I arrived at the 23rd annual Chaos Communication Congress in Berlin early Tuesday evening. The conference wasn't set to start until the next day, and the registration desk in the cavernous, Soviet Era Berlin Conference Center wasn't open yet. But there was already a huge line of people waiting to buy badges. The event they waited for so patiently is one of the oldest hacker conferences in Europe, and is organized in part by the Chaos Computer Club, a Berlin-based group that works within the government and the European technical community for civil liberties and freedom of expression in the digital world. On the roster for the four day conference? Everything from tutorials on hacking Xboxes to lectures about the politics of trust in an age of electronic surveillance.
Chattering excitedly in a mix of English and German, people in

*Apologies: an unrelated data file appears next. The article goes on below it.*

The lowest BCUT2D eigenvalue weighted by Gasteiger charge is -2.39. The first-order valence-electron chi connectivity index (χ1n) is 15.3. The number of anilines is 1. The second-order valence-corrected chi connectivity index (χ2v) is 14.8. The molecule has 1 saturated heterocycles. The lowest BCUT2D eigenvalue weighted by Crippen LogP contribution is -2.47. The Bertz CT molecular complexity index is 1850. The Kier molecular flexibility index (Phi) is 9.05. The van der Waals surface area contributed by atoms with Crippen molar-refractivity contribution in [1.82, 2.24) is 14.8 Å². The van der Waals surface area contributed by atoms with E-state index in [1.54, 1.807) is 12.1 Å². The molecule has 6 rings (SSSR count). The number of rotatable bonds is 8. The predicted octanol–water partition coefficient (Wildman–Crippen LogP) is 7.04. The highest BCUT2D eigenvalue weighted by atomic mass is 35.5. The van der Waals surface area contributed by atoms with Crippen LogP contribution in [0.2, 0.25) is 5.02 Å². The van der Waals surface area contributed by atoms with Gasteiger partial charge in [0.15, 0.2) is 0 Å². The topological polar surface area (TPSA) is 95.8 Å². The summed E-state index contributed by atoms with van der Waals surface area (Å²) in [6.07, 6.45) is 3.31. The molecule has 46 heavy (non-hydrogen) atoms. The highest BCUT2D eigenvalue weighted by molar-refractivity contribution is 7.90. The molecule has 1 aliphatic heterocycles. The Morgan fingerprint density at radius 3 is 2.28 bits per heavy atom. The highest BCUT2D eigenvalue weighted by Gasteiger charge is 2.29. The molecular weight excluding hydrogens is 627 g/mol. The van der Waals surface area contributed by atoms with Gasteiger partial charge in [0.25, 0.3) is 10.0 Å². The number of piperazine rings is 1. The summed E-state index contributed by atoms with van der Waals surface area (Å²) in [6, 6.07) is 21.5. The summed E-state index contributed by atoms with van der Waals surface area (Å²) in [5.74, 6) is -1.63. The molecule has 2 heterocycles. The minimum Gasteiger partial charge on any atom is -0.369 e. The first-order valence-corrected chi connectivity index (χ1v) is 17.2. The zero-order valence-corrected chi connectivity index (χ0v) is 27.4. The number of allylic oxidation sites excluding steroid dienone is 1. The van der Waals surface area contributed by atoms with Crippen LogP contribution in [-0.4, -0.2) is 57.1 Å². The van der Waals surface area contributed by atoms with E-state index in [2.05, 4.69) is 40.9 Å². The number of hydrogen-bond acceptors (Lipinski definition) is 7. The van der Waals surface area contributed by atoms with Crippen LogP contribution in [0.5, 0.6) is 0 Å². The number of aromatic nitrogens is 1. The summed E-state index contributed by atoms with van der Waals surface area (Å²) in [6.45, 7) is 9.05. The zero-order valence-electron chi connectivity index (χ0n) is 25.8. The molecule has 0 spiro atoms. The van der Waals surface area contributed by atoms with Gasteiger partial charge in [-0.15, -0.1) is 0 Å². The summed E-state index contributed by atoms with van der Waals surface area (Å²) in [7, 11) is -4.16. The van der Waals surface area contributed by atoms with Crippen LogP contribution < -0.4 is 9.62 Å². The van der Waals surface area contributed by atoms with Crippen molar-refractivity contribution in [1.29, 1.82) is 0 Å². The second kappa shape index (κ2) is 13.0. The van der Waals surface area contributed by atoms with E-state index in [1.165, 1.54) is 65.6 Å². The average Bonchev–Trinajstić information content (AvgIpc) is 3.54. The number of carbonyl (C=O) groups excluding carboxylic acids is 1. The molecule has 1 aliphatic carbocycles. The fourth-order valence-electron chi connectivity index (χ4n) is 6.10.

t-shirts advertising secure operating systems discussed things like
smart phones (called “handies” in German), techno music, and
politics. When registration finally opened, around 7 PM, the harried
volunteer behind the counter couldn't find my name in the system and
finally admitted, in German-flavored English, “It is a bit chaos.”
The conference runs 24 hours a day, with many people spending the
night on the conference room floor in sleeping bags, so he advised
that I come back for my badge around 3 AM.
I needed to sleep off my jetlag, so I
vowed to come back at reasonable hour after poking around a bit.
Volunteers with Network Operations Center, or NOC, had a vast number
of tables laid out with equipment that would form the CCC computer
network. The central lounge, which normally serves as a cafeteria,
had been turned into a hipster-nerd haven full of sofas, computer
screens, a DJ station, and a display of LED confections that blinked
hypnotically in one corner. Groups of friends huddled in hacker
circles where laptops often outnumbered people.
The excitement of the hundreds of geeks who had already arrived was palpable. By tomorrow, there would be thousands of them. And I would be there too, playing with machines and ideas just for the hell of it, and to make the world a better place. That's what CCC is all about. Stay tuned for detailed reports about the stuff I'll learn over the next few days. —Annalee Newitz